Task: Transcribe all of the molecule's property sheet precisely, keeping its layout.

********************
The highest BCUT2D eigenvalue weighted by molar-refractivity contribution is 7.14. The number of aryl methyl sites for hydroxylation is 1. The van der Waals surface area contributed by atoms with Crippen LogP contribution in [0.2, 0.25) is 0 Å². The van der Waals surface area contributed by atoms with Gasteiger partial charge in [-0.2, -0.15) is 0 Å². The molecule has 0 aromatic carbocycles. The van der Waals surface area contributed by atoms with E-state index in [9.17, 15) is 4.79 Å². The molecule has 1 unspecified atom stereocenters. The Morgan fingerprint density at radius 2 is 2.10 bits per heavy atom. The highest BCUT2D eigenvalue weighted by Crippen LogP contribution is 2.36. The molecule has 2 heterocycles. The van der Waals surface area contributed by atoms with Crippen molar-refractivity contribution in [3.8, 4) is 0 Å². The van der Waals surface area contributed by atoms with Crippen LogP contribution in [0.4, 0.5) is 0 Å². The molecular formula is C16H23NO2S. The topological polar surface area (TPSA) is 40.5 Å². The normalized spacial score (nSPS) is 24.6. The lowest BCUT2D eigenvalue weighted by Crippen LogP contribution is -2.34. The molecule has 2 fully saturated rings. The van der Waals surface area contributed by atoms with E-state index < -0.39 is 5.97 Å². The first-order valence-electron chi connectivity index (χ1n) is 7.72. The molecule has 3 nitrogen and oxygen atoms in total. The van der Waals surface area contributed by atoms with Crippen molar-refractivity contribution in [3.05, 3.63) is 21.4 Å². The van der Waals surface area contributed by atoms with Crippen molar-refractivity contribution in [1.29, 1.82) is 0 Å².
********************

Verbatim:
The highest BCUT2D eigenvalue weighted by molar-refractivity contribution is 7.14. The number of aryl methyl sites for hydroxylation is 1. The van der Waals surface area contributed by atoms with Crippen LogP contribution in [0.2, 0.25) is 0 Å². The van der Waals surface area contributed by atoms with Gasteiger partial charge in [-0.2, -0.15) is 0 Å². The molecule has 0 aromatic carbocycles. The van der Waals surface area contributed by atoms with E-state index in [9.17, 15) is 4.79 Å². The molecule has 1 unspecified atom stereocenters. The Morgan fingerprint density at radius 2 is 2.10 bits per heavy atom. The highest BCUT2D eigenvalue weighted by Crippen LogP contribution is 2.36. The molecule has 2 heterocycles. The van der Waals surface area contributed by atoms with Crippen molar-refractivity contribution in [3.8, 4) is 0 Å². The van der Waals surface area contributed by atoms with Crippen LogP contribution in [0.4, 0.5) is 0 Å². The molecular formula is C16H23NO2S. The topological polar surface area (TPSA) is 40.5 Å². The normalized spacial score (nSPS) is 24.6. The lowest BCUT2D eigenvalue weighted by Crippen LogP contribution is -2.34. The molecule has 2 fully saturated rings. The van der Waals surface area contributed by atoms with E-state index < -0.39 is 5.97 Å². The first-order valence-electron chi connectivity index (χ1n) is 7.72. The molecule has 3 nitrogen and oxygen atoms in total. The van der Waals surface area contributed by atoms with Crippen molar-refractivity contribution in [3.05, 3.63) is 21.4 Å². The van der Waals surface area contributed by atoms with Crippen molar-refractivity contribution in [1.29, 1.82) is 0 Å².